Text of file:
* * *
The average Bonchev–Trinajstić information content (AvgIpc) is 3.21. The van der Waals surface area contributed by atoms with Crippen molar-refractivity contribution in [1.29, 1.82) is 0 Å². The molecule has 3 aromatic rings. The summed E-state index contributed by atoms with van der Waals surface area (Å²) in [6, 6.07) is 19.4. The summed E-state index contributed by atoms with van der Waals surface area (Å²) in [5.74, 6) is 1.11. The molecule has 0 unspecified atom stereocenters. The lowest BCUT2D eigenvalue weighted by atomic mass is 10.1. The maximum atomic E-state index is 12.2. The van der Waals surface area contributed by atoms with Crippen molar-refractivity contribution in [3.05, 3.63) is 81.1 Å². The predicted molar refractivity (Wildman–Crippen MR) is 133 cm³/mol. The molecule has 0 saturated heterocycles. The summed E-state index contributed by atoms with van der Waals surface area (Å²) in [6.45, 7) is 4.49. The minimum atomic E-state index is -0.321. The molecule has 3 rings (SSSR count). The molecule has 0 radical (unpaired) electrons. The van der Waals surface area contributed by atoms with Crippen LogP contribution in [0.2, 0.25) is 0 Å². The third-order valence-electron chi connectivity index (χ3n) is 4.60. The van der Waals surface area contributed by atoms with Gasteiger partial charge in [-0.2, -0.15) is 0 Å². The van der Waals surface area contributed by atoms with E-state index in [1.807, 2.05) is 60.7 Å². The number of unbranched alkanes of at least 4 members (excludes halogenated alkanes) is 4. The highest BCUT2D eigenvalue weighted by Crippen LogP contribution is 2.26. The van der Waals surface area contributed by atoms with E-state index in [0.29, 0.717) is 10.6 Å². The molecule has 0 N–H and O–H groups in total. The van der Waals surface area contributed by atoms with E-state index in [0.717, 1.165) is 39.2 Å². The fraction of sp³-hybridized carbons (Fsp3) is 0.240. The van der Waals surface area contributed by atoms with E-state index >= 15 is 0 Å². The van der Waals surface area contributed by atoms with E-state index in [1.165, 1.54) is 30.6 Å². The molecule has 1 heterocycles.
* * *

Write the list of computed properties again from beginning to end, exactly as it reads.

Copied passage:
The average Bonchev–Trinajstić information content (AvgIpc) is 3.21. The van der Waals surface area contributed by atoms with Crippen molar-refractivity contribution in [1.29, 1.82) is 0 Å². The molecule has 3 aromatic rings. The summed E-state index contributed by atoms with van der Waals surface area (Å²) in [6, 6.07) is 19.4. The summed E-state index contributed by atoms with van der Waals surface area (Å²) in [5.74, 6) is 1.11. The molecule has 0 unspecified atom stereocenters. The lowest BCUT2D eigenvalue weighted by atomic mass is 10.1. The maximum atomic E-state index is 12.2. The van der Waals surface area contributed by atoms with Crippen molar-refractivity contribution in [3.05, 3.63) is 81.1 Å². The predicted molar refractivity (Wildman–Crippen MR) is 133 cm³/mol. The molecule has 0 saturated heterocycles. The summed E-state index contributed by atoms with van der Waals surface area (Å²) in [6.45, 7) is 4.49. The minimum atomic E-state index is -0.321. The molecule has 3 rings (SSSR count). The molecule has 0 radical (unpaired) electrons. The van der Waals surface area contributed by atoms with Crippen LogP contribution in [0.2, 0.25) is 0 Å². The third-order valence-electron chi connectivity index (χ3n) is 4.60. The van der Waals surface area contributed by atoms with Gasteiger partial charge in [-0.2, -0.15) is 0 Å². The van der Waals surface area contributed by atoms with E-state index in [1.807, 2.05) is 60.7 Å². The number of unbranched alkanes of at least 4 members (excludes halogenated alkanes) is 4. The highest BCUT2D eigenvalue weighted by Crippen LogP contribution is 2.26. The van der Waals surface area contributed by atoms with E-state index in [0.29, 0.717) is 10.6 Å². The molecule has 0 N–H and O–H groups in total. The van der Waals surface area contributed by atoms with E-state index in [0.717, 1.165) is 39.2 Å². The fraction of sp³-hybridized carbons (Fsp3) is 0.240. The van der Waals surface area contributed by atoms with E-state index >= 15 is 0 Å². The van der Waals surface area contributed by atoms with E-state index in [1.165, 1.54) is 30.6 Å². The molecule has 1 heterocycles.